Not guilty, not surprising

I would like to think that any reasonable person can agree that the fact that Travon Martin was fatally shot in an altercation with George Zimmerman on February 26, 2012 is truly tragic. On Saturday night, George Zimmerman was found to be not guilty.

In the Trayvon Martin case, I believe that so many people had already made up their minds that George Zimmerman was so clearly guilty that the facts didn’t matter. But the facts do matter. I always believed that the jury was going to find Zimmerman to be not guilty. Taking all of the emotion out of the case, when the facts were presented, I thought that getting a jury to unanimously agree that Zimmerman was guilty of 2nd degree murder (or even manslaughter) beyond a reasonable doubt was going to be difficult.

And it should be difficult!

Zimmerman’s team didn’t have to prove he was innocent. The state needed to prove he was guilty. But it always seemed reasonable to doubt whether it could be proven that what Zimmerman did was illegal.

On the night of Trayvon Martin’s death, as Zimmerman called authorities and followed Martin, did Zimmerman handle the situation in the absolute best way possible? Probably not. Could Zimmerman and should Zimmerman have waited for actual law enforcement to arrive? Probably. But without doing those things, as an ordinary citizen, Zimmerman still had the right to be out in his own community of residence, and he had the right to do that without being viciously attacked.

Zimmerman was participating in a neighborhood watch program and there had been a series of robberies which were reportedly perpetrated by an African American teenage male. Trayvon Martin fit that description and Zimmerman was curious. We can say that he shouldn’t have been profiling, but he still had the right to be where he was and to be doing what he was doing. And even if we can agree that police officers shouldn’t racially profile, Zimmerman wasn’t a police officer! He was a suspicious citizen. And as unjustified as some might think he was to be doing what he was doing, that still doesn’t change the fact that he had the right to be outside, in close proximity to Trayvon Martin.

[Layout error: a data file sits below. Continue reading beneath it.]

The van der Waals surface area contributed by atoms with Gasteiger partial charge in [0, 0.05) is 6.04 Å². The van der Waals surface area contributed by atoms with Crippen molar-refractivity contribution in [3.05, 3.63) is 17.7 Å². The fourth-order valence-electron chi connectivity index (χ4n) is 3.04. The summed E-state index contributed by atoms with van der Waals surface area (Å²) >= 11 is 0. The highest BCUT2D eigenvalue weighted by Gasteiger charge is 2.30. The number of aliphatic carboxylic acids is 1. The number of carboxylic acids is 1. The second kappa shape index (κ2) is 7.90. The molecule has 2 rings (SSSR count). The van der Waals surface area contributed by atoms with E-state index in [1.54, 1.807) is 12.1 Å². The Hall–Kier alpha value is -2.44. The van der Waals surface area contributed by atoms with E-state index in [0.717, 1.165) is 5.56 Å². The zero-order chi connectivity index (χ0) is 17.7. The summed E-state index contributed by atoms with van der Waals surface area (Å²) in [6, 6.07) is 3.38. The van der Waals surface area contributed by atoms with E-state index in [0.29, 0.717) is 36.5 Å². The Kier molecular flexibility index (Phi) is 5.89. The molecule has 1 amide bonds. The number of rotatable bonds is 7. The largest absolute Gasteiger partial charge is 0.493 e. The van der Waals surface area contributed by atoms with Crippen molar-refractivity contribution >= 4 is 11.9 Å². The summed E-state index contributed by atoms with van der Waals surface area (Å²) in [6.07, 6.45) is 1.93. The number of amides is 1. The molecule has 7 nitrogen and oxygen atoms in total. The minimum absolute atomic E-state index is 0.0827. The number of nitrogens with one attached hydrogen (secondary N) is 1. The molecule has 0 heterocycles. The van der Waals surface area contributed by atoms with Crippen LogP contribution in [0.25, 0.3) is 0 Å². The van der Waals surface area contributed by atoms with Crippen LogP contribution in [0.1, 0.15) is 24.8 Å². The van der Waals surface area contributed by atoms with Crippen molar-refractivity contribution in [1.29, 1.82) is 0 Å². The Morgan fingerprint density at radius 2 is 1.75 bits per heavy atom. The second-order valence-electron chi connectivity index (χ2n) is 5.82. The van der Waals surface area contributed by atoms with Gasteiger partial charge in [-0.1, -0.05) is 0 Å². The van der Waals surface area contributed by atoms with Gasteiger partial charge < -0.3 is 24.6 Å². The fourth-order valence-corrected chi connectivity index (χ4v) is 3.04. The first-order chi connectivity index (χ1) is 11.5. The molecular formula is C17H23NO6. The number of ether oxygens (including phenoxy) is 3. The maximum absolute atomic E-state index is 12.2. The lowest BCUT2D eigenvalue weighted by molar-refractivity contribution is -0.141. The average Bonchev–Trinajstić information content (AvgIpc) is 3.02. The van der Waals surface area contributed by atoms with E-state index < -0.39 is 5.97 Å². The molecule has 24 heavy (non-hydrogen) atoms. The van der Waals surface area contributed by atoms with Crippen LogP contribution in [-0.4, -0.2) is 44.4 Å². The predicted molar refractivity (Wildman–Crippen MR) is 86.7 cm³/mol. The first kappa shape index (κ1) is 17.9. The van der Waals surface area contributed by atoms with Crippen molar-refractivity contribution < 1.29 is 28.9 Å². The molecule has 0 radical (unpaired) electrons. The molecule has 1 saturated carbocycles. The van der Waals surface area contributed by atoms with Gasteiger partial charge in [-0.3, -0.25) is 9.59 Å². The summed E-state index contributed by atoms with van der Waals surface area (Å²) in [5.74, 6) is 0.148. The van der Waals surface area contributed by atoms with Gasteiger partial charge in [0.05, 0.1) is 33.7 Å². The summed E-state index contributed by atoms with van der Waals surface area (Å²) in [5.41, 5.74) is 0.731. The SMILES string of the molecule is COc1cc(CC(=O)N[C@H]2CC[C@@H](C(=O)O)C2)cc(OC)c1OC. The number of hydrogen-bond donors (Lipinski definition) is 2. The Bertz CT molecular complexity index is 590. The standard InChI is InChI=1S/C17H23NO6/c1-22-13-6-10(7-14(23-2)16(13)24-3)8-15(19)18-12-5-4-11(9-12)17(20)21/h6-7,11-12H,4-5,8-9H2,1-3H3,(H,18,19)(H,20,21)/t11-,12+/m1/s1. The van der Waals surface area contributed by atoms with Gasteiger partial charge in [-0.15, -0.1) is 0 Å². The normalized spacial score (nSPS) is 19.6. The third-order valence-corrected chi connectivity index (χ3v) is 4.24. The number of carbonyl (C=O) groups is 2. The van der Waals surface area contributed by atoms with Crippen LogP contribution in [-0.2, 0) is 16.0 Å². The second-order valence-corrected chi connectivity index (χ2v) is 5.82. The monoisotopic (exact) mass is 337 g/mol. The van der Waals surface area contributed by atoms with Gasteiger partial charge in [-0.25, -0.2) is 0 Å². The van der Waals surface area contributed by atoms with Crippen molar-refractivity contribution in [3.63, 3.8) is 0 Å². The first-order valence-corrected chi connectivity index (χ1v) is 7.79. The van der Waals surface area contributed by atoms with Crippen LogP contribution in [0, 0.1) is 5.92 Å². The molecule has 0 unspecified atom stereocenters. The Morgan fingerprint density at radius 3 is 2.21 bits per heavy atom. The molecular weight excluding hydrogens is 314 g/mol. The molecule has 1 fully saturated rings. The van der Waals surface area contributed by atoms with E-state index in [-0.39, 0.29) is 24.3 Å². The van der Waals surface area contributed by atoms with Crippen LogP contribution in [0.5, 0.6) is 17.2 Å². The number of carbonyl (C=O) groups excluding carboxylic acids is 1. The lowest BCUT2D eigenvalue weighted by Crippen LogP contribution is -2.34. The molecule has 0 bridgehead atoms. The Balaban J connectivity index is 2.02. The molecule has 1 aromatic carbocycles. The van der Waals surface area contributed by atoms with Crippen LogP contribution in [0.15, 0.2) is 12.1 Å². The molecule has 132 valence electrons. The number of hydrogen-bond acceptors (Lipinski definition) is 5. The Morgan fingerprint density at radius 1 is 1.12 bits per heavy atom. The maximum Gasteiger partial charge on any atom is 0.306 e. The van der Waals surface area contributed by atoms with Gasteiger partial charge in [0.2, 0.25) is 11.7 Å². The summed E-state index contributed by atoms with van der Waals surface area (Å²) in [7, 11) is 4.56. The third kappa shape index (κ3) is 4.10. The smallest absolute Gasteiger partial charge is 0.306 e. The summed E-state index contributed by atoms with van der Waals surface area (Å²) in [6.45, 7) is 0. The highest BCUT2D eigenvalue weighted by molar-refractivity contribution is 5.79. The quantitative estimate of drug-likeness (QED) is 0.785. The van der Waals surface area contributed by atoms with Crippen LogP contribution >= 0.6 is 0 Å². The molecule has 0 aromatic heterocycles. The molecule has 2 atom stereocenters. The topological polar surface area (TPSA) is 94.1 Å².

As the situation escalated and a physical altercation between the two men erupted, with Martin on top of Zimmerman, with the risk of bodily harm or death, Zimmerman retaliated in self-defense. Martin was the aggressor. Don’t believe me? Think I’m wrong? In the trial, the state was unable to provide any evidence that contradicted Zimmerman’s account of the event or to show he was the aggressor. Once the assault began, Zimmerman was not in a position to remove himself. It’s not like Martin shoved Zimmerman and Zimmerman shot him. Martin was physically bigger than Zimmerman and had him pinned to the ground as he was fighting him.

And various political demagogues inflamed a nation with this case. Zimmerman may have been found not guilty but he still has a life sentence. He will never be able to lead a normal life. Threats are rampant as people call for justice for Trayvon. Zimerman doesn’t seem like a saint or an especially wonderful person. But he also doesn’t seem like a racist who was looking for trouble. He was a small time vigilante with no real authroty who got himself into a dangerous situation when he was in over his head and he needed to avct. To paraphrase a point made by lawyer and radio show host Mark Levin, it’s not like Zimmerman wasn’t justified in using deadly force up until the moment before he was beaten to death (as if such a thing could even be known). No in the middle of the situation, a decision needed to be made.

The result was unfortunate.

jrb

3 thoughts on “Not guilty, not surprising”